A man took part in the 67km Gaelforce West race only five weeks after allegedly suffering "incapacitating injuries" in a biking accident involving a hit-and-run driver, the Circuit Civil Court has heard.
A €60,000 damages claim by father-of-two Graham Dunne, of Castlecurragh Park, Blanchardstown, Dublin, was thrown out on the basis he had given misleading information regarding his previous medical history.
Conor Kearney, counsel for the MIBI, which compensates victims of untraced motorists, told Circuit Court president Mr Justice Raymond Groarke that Gaelforce West, the biggest one-day adventure race in Europe, included kayaking, cycling and a hike up Croagh Patrick.
Mr Kearney told the court that telecommunications engineer Mr Dunne (41) had misled a doctor about his past medical history. He said that during an examination by sports injury specialist Dr Pat O'Neill, Mr Dunne had concealed information about a second accident at the National Aquatic Centre in which he had sustained head and neck injuries and which he had settled out of court for €20,000.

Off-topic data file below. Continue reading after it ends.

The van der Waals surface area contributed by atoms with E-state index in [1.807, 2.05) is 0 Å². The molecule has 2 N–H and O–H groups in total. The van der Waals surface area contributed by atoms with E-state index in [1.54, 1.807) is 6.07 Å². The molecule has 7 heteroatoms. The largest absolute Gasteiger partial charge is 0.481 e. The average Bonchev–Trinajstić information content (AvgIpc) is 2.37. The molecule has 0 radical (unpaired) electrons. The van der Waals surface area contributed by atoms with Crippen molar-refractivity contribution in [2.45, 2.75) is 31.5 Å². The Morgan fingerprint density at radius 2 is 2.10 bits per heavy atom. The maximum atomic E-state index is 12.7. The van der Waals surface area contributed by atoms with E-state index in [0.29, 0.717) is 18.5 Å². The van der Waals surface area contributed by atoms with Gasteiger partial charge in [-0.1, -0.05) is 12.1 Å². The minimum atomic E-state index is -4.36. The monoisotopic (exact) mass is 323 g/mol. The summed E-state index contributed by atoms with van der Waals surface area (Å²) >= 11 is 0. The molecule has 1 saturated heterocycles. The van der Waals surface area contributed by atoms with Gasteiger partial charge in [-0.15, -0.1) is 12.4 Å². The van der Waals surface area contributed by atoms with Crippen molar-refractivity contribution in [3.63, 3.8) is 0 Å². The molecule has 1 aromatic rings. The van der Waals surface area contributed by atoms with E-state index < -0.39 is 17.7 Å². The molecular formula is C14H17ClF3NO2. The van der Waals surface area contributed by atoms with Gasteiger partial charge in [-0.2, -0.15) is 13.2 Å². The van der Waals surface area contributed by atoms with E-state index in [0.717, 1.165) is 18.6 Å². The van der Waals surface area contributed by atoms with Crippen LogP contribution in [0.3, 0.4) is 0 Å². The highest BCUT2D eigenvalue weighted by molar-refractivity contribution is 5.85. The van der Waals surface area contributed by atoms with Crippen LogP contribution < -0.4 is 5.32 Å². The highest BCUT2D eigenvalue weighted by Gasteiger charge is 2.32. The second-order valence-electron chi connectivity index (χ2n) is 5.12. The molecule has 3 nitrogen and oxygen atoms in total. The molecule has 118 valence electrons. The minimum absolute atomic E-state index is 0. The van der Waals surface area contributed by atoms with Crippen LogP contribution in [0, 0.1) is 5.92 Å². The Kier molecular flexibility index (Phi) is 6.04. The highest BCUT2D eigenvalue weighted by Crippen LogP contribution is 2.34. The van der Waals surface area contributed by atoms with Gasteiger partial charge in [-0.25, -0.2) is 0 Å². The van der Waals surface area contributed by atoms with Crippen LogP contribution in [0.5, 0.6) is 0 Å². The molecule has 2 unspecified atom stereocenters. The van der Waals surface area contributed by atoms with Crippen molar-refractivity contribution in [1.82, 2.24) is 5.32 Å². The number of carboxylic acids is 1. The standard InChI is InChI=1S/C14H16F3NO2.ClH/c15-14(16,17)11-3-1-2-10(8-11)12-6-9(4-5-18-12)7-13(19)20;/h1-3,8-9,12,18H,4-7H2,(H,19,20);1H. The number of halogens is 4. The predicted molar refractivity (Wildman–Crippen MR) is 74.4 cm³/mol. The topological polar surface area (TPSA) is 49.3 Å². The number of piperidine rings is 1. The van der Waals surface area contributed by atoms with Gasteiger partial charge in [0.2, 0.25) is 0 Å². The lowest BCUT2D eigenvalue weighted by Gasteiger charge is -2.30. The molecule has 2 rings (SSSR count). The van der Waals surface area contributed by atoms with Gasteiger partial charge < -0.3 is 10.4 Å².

Mr Dunne said in his MIBI claim that he had suffered injuries to his chest wall, spine, right elbow and forearm and right calf when knocked off his bicycle on Main Street, Blanchardstown, in July 2017.
He denied, during cross-examination by Mr Kearney, he had deliberately attempted to hide the fact he had suffered similar injuries in the Aquatic Centre accident to what had happened him in the cycling incident.
Mr Kearney said that, in accordance with Section 26 of the Civil Liabilities and Courts Act, a court shall dismiss a claim where it considers a claimant has given evidence misleading in any material respect unless dismissal of the action would result in an injustice. Judge Groarke dismissed Mr Dunne's claim and directed he pay the MIBI's legal costs.